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Comment: Re:Faithful (Score 5, Informative) 283

by jIyajbe (#45217293) Attached to: 5-Year Mission Continues After 45-Year Hiatus

Baseline: I am a trekker; I really, really like all of Star Trek, old and new.

For all that it was the genesis of all things Trek, TOS is terribly painful to watch these days. Not an auspicious starting point for a fan-made series.

What's funny is that they managed to write a story that was the same quality as most of TOS stories--mostly low; the actors reproduced the acting "skills" of the originals (especially Kirk! Wow!); and it was just as cheesy as the original show. I fully expected it to be hard to watch.

But it wasn't! It was a labor of love, but they managed to go above that, and actually make an enjoyable episode, one that can hold its head up with the all but the best TOS episodes.

Hats off to them all, and I think I'll open my wallet.

Comment: Re:Apple OS Upgrade Expectations (OSX & iOS) (Score 1) 488

by jIyajbe (#44915975) Attached to: Ask Slashdot: Is iOS 7 Slow?

I hate to be Captain Obvious here, but isn't it true in general that the more advanced the operating system, the better (newer) the hardware it needs to run well? Nobody who values their time or sanity tries to run Windows 7 on a Pentium Pro computer.

So yeah, older iPhones will run the new iOS more slowly than they ran the older iOS.

Comment: Re:No thanks (Score 1) 128

by jIyajbe (#42599677) Attached to: Facebook Announces Social Search Tools

With respect, if you think Google+ is moribund, then you haven't looked at it lately, or you haven't looked at it deeply enough. Among the active G+ members are the Large Hadron Collider (they hold live Q&A sessions on G+ frequently), MIT, American Physical Society, Cmdr. Chris Hadfield (commander of the International Space Station), Wil Wheaton...Active communities include a Python community, Android, IOS, Science, Physics, Social Science, Medical...Popular culture communities include Doctor Who, Star Trek, Red Dwarf...The list is very, very long.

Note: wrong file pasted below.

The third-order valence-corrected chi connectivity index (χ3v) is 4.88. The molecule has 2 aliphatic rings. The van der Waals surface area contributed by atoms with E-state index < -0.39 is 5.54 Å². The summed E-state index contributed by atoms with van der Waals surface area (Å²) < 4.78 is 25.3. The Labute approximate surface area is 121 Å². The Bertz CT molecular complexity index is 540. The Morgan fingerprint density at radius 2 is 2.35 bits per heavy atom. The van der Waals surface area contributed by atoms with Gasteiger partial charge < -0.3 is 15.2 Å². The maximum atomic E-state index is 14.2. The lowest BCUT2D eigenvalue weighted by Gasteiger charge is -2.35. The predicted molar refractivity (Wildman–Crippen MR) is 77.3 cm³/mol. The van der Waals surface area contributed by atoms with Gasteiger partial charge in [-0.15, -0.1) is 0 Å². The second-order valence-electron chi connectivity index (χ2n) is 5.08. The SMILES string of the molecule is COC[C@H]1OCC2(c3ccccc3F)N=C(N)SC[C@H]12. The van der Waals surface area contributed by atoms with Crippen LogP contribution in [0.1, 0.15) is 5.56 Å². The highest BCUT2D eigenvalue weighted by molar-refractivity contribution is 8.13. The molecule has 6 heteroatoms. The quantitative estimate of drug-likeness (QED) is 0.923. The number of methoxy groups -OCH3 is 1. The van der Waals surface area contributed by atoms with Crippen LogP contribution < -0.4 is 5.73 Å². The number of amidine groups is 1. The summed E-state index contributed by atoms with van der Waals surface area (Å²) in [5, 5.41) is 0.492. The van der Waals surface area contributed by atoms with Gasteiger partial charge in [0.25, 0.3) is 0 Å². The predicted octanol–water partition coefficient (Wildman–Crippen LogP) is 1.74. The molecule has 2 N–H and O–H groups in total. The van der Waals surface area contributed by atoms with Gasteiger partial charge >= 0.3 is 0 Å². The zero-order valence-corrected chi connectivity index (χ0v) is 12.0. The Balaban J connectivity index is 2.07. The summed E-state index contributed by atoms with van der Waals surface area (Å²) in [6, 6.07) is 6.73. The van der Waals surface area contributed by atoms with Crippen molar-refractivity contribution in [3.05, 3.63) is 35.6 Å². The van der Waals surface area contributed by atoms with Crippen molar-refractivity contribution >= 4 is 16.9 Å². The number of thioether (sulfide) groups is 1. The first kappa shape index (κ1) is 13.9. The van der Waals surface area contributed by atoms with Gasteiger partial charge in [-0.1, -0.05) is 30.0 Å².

In short, go check it out.

(I read somewhere, probably on Slashdot, that "Twitter is for following people you don't know; Facebook is for following people you used to know; Google+ is for following people you should know.")

Comment: Changed Your Opinion? (Score 1) 2987

by jIyajbe (#42290549) Attached to: 27 Reported Killed In Connecticut Elementary School Shooting

I have a question for the Slashdot community: Does this shooting alter your opinion on the issue of gun ownership rights vs. gun control laws? Even a little, in either direction?

Please note: My question is NOT, what is your opinion now; rather, it is, how much did your opinion CHANGE?

We have a large enough community here that I think the numbers will be statistically meaningful.

Thanks, all.

Comment: Observing, Not Avoiding (Score 4, Interesting) 210

by jIyajbe (#41546099) Attached to: Quantum Measurements Leave Schrödinger's Cat Alive

From the abstract:

"The act of measurement bridges the quantum and classical worlds by projecting a superposition of possible states into a single (probabilistic) outcome. The timescale of this 'instantaneous'process can be stretched using weak measurements usuch that it takes the form of a gradual random walk towards a final state. Remarkably, the interim measurement record is sufficient to continuously track and steer the quantum state using feedback..."